Brazilians are known for their celebration of carnaval — one annual festival which precedes Lent. Between many more extensive than life costumes, joyful processions and infectiously dance-friendly music, it would be simple to think that the holiday may be the best celebration in the year from Brazil. Yet, that would be wrong: They turn all occasions into the demonstrations of joyfulness, artistic expression, and community togetherness.

How Can I Eat Like A Local In Brazil? (part 3)

Drinking as well as eating in Brazil are regarded as many fantastic socializing activities since these are necessities. Foods such as beans and rice are Brazilian staples aside from being consumed just about daily. The food routine daily includes three primary meals other than snacks in between. Here, lunch and dinner are considered as the socializing time. It is also the time for relaxing as well as appreciating wholesome dishes.

Afternoon

For a refreshing snack, particularly in the summer, you should not ignore acai with banana or granola.

Evening

During the week, this meal tends to become one family event with people in the family eating together. Else, they at least savor dishes at the same time. You know, the family’s teenagers may like taking their food to appreciate in their rooms. Dinner often has beans and rice and is served with stroganoff, meat, pizza, or lasagna. It is one wholesome meal enjoyed around 8 p.m. or 7 p.m. and will be the day’s last meal.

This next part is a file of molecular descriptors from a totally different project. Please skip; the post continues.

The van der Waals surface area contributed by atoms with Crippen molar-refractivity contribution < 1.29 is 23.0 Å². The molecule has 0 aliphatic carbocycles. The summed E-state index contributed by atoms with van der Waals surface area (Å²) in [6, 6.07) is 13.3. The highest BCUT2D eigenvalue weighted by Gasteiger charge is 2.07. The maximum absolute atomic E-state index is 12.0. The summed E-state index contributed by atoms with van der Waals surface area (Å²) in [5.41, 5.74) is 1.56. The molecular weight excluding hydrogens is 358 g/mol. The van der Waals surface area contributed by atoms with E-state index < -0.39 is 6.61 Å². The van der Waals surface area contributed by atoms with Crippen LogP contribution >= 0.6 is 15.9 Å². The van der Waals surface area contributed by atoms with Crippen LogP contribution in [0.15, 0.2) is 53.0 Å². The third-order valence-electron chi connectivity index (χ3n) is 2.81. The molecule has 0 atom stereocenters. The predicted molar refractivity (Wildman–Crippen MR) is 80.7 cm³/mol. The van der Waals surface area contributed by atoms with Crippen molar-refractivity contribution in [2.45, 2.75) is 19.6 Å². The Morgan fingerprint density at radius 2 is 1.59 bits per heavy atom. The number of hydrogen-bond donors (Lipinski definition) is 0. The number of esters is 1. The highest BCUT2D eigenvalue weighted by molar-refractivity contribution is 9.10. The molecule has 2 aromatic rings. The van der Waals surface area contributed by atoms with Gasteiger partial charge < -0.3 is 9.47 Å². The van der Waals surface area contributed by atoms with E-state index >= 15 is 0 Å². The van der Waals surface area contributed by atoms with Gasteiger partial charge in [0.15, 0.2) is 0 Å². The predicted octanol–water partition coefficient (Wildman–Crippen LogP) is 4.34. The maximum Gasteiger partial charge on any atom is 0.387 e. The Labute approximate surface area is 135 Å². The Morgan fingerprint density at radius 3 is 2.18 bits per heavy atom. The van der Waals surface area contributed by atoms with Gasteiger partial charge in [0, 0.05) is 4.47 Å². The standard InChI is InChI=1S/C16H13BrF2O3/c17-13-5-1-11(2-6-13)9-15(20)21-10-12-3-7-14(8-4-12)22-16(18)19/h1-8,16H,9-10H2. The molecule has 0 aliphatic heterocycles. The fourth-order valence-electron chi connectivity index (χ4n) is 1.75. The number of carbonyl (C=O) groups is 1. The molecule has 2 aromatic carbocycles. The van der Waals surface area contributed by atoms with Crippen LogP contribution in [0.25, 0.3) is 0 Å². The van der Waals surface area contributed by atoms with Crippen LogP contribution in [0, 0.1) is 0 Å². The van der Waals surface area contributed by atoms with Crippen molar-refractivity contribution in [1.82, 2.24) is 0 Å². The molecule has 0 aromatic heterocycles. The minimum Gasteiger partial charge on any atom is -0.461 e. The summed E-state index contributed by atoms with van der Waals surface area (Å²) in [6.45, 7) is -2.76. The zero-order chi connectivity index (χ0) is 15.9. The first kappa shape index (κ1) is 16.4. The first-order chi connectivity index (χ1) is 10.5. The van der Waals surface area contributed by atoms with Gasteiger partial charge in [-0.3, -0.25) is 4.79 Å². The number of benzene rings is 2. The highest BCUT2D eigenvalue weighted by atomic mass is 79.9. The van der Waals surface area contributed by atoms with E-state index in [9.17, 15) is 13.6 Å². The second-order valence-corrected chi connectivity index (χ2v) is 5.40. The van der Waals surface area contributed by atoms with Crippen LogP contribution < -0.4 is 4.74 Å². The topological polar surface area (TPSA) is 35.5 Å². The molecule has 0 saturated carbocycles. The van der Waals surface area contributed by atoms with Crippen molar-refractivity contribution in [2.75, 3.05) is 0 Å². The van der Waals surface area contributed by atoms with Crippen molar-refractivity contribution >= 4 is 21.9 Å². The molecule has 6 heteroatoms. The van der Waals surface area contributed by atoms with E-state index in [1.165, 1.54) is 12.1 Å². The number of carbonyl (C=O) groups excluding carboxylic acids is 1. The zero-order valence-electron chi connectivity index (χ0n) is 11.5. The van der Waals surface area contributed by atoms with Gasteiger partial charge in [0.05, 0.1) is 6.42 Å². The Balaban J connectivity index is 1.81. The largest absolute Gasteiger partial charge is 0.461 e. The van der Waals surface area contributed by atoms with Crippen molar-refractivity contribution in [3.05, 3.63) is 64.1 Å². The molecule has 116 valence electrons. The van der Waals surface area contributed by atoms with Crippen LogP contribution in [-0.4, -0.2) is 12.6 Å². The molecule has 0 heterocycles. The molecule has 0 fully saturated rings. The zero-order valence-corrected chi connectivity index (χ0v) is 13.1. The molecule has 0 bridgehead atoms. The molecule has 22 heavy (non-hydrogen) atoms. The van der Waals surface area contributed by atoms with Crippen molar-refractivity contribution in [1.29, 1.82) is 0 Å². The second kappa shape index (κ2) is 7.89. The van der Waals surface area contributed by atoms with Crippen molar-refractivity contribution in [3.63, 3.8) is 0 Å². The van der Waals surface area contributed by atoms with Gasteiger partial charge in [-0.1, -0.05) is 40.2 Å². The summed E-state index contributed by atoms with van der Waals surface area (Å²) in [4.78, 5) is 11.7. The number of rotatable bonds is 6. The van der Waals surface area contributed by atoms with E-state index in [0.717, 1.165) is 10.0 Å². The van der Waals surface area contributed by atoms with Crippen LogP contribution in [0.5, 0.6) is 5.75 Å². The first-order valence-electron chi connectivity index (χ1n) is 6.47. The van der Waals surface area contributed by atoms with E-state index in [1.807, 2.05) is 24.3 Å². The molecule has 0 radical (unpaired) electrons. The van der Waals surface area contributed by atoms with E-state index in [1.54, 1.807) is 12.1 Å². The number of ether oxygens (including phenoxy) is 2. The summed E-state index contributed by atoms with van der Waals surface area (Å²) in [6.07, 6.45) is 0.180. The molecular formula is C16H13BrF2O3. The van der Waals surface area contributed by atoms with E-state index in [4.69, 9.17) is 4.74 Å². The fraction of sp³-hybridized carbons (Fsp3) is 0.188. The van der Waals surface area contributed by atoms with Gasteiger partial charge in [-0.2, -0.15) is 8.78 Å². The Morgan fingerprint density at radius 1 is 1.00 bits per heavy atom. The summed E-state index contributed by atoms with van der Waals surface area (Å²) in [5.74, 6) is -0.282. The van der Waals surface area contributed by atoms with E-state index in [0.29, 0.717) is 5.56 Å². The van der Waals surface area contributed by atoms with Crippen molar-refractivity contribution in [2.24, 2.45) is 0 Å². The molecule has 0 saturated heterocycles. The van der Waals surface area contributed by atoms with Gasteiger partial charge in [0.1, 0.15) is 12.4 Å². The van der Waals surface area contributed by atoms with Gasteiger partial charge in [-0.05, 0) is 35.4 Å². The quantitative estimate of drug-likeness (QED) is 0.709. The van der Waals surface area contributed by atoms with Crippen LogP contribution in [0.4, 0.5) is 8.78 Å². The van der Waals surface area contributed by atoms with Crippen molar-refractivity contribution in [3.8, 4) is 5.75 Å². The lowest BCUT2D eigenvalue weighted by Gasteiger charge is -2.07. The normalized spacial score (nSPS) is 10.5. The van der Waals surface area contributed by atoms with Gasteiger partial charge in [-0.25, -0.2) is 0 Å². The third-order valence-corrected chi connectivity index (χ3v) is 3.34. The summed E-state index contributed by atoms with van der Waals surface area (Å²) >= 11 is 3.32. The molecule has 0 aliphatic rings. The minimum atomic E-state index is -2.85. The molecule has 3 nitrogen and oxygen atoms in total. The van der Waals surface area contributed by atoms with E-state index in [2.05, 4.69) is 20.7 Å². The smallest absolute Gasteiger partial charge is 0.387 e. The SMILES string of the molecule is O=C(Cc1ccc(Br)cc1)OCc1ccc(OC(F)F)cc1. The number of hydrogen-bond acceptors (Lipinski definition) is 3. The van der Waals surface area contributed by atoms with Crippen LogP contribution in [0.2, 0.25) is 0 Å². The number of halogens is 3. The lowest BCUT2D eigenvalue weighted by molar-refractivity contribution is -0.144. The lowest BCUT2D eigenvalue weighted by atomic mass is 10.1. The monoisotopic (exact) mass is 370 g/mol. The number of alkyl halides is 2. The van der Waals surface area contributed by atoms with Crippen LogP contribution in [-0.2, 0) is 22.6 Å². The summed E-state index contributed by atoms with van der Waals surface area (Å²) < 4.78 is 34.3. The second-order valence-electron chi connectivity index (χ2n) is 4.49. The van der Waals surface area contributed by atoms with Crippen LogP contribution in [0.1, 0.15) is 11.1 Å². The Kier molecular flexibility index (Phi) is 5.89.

Sometimes, Brazilians will dine out to enjoy joyous hours after work as the beverages are on promotion, often until 9 p.m or 8 p.m. It is often the time for colleagues at work to socialize outside of their office hours, destress following a tense day, or to savor a chilled drink in the hot weather. One of the most popular beverages to have during their happy hour is indeed not caipirinha that is more popular among tourists, but one chopp (it is cold beer served in one small glass). Else, it is 600-milliliter bottle beers that are served amongst the group. While drinking, Brazilians will often snack on something – for example, empadas, pastels, or a portion to get shared – for instance, dried meat, apim, salami, fried chicken strips, or croquettes.

How Can I Eat Like A Local In Brazil? (part 2)

Afternoon

People tend to eat rice, beans, fish, or meat and a selection of vegetables and salads. Lunch is followed by a straightforward dessert like pudim (like a flan) as well as almost always by one shot of espresso with a lot of sugar. Plus, it is common to have a specific shot of caipirinha before beginning lunch, just to increase their appetite.

Business lunches are considered a significant part of building client relationships. These ones are often far longer than one hour without any time pressure as well as with the intent of creating one friendly and relaxed environment. Commonly, an important meeting takes place at 10:30 a.m. or so., followed by one business lunch. A popular place to have one business lunch is at one churrascaria (i.e., Brazilian steakhouse with all-you-can-eat things) where the waiters serve a couple of cuts of meat on skewers other than the diverse and extensive salad bar. At lunch, people òten chat informally about life, football, travel, and culture; business comes later.